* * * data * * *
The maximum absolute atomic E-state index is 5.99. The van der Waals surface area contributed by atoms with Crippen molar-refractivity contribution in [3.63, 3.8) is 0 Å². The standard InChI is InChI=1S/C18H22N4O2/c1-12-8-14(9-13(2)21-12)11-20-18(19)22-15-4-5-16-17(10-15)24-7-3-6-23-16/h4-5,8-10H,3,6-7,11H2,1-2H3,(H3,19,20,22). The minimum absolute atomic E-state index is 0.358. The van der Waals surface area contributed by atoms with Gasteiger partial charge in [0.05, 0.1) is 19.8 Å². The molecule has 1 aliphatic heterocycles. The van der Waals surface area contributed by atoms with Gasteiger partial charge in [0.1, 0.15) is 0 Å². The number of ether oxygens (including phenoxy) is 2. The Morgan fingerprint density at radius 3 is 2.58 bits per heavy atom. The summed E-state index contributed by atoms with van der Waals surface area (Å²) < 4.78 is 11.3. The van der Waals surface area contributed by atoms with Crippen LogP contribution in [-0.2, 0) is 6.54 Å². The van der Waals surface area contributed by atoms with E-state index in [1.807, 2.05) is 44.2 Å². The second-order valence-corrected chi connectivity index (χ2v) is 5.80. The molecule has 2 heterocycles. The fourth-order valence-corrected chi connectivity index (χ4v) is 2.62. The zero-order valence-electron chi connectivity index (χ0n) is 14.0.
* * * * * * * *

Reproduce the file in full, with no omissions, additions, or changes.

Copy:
The maximum absolute atomic E-state index is 5.99. The van der Waals surface area contributed by atoms with Crippen molar-refractivity contribution in [3.63, 3.8) is 0 Å². The standard InChI is InChI=1S/C18H22N4O2/c1-12-8-14(9-13(2)21-12)11-20-18(19)22-15-4-5-16-17(10-15)24-7-3-6-23-16/h4-5,8-10H,3,6-7,11H2,1-2H3,(H3,19,20,22). The minimum absolute atomic E-state index is 0.358. The van der Waals surface area contributed by atoms with Gasteiger partial charge in [0.05, 0.1) is 19.8 Å². The molecule has 1 aliphatic heterocycles. The van der Waals surface area contributed by atoms with Gasteiger partial charge in [0.1, 0.15) is 0 Å². The number of ether oxygens (including phenoxy) is 2. The Morgan fingerprint density at radius 3 is 2.58 bits per heavy atom. The summed E-state index contributed by atoms with van der Waals surface area (Å²) < 4.78 is 11.3. The van der Waals surface area contributed by atoms with Crippen LogP contribution in [-0.2, 0) is 6.54 Å². The van der Waals surface area contributed by atoms with E-state index in [1.807, 2.05) is 44.2 Å². The second-order valence-corrected chi connectivity index (χ2v) is 5.80. The molecule has 2 heterocycles. The fourth-order valence-corrected chi connectivity index (χ4v) is 2.62. The zero-order valence-electron chi connectivity index (χ0n) is 14.0.